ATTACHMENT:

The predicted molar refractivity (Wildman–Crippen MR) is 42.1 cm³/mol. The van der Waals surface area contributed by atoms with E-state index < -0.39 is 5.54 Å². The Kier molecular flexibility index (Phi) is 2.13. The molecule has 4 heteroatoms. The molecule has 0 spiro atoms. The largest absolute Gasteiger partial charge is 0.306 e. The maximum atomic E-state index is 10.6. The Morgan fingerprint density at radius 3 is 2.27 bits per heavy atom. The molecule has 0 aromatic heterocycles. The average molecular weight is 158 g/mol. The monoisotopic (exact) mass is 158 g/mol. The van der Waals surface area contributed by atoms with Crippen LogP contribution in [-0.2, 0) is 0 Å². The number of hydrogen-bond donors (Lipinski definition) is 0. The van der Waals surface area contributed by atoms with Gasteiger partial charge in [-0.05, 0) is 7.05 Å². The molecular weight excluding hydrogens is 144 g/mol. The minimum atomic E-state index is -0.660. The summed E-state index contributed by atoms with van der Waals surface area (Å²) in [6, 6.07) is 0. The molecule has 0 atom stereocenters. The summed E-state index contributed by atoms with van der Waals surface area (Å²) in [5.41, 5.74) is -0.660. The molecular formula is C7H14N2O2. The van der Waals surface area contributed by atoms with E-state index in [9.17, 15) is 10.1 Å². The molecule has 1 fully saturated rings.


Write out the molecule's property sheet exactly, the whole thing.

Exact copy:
The predicted molar refractivity (Wildman–Crippen MR) is 42.1 cm³/mol. The van der Waals surface area contributed by atoms with E-state index < -0.39 is 5.54 Å². The Kier molecular flexibility index (Phi) is 2.13. The molecule has 4 heteroatoms. The molecule has 0 spiro atoms. The largest absolute Gasteiger partial charge is 0.306 e. The maximum atomic E-state index is 10.6. The Morgan fingerprint density at radius 3 is 2.27 bits per heavy atom. The molecule has 0 aromatic heterocycles. The average molecular weight is 158 g/mol. The monoisotopic (exact) mass is 158 g/mol. The van der Waals surface area contributed by atoms with Crippen LogP contribution in [-0.2, 0) is 0 Å². The number of hydrogen-bond donors (Lipinski definition) is 0. The van der Waals surface area contributed by atoms with Gasteiger partial charge in [-0.05, 0) is 7.05 Å². The molecular weight excluding hydrogens is 144 g/mol. The minimum atomic E-state index is -0.660. The summed E-state index contributed by atoms with van der Waals surface area (Å²) in [6, 6.07) is 0. The molecule has 0 atom stereocenters. The summed E-state index contributed by atoms with van der Waals surface area (Å²) in [5.41, 5.74) is -0.660. The molecular formula is C7H14N2O2. The van der Waals surface area contributed by atoms with E-state index in [9.17, 15) is 10.1 Å². The molecule has 1 fully saturated rings.